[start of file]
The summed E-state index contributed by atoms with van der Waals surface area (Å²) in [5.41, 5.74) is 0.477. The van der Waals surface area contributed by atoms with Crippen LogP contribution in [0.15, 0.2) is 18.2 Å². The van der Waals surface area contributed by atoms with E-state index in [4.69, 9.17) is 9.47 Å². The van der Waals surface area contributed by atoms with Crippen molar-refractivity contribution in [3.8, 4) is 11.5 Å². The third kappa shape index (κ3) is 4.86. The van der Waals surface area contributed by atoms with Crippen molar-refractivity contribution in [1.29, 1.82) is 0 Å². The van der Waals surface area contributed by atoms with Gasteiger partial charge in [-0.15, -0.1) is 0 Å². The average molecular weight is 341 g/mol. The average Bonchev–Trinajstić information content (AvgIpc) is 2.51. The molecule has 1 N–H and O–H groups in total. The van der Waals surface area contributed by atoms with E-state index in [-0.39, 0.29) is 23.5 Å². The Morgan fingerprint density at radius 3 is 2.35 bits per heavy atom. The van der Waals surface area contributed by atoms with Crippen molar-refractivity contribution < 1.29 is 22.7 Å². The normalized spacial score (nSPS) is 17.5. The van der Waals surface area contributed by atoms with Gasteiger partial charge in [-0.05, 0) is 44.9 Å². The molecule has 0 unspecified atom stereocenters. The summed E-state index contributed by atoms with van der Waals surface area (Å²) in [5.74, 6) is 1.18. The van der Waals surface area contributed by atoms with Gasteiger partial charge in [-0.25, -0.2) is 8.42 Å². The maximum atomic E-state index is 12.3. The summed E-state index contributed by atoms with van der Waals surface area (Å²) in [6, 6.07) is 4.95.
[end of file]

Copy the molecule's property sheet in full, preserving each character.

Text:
The summed E-state index contributed by atoms with van der Waals surface area (Å²) in [5.41, 5.74) is 0.477. The van der Waals surface area contributed by atoms with Crippen LogP contribution in [0.15, 0.2) is 18.2 Å². The van der Waals surface area contributed by atoms with E-state index in [4.69, 9.17) is 9.47 Å². The van der Waals surface area contributed by atoms with Crippen molar-refractivity contribution in [3.8, 4) is 11.5 Å². The third kappa shape index (κ3) is 4.86. The van der Waals surface area contributed by atoms with Crippen molar-refractivity contribution in [1.29, 1.82) is 0 Å². The van der Waals surface area contributed by atoms with Gasteiger partial charge in [-0.15, -0.1) is 0 Å². The average molecular weight is 341 g/mol. The average Bonchev–Trinajstić information content (AvgIpc) is 2.51. The molecule has 1 N–H and O–H groups in total. The van der Waals surface area contributed by atoms with E-state index in [-0.39, 0.29) is 23.5 Å². The Morgan fingerprint density at radius 3 is 2.35 bits per heavy atom. The van der Waals surface area contributed by atoms with Crippen molar-refractivity contribution < 1.29 is 22.7 Å². The normalized spacial score (nSPS) is 17.5. The van der Waals surface area contributed by atoms with Gasteiger partial charge in [-0.05, 0) is 44.9 Å². The molecule has 0 unspecified atom stereocenters. The summed E-state index contributed by atoms with van der Waals surface area (Å²) in [5.74, 6) is 1.18. The van der Waals surface area contributed by atoms with Gasteiger partial charge in [-0.25, -0.2) is 8.42 Å². The maximum atomic E-state index is 12.3. The summed E-state index contributed by atoms with van der Waals surface area (Å²) in [6, 6.07) is 4.95.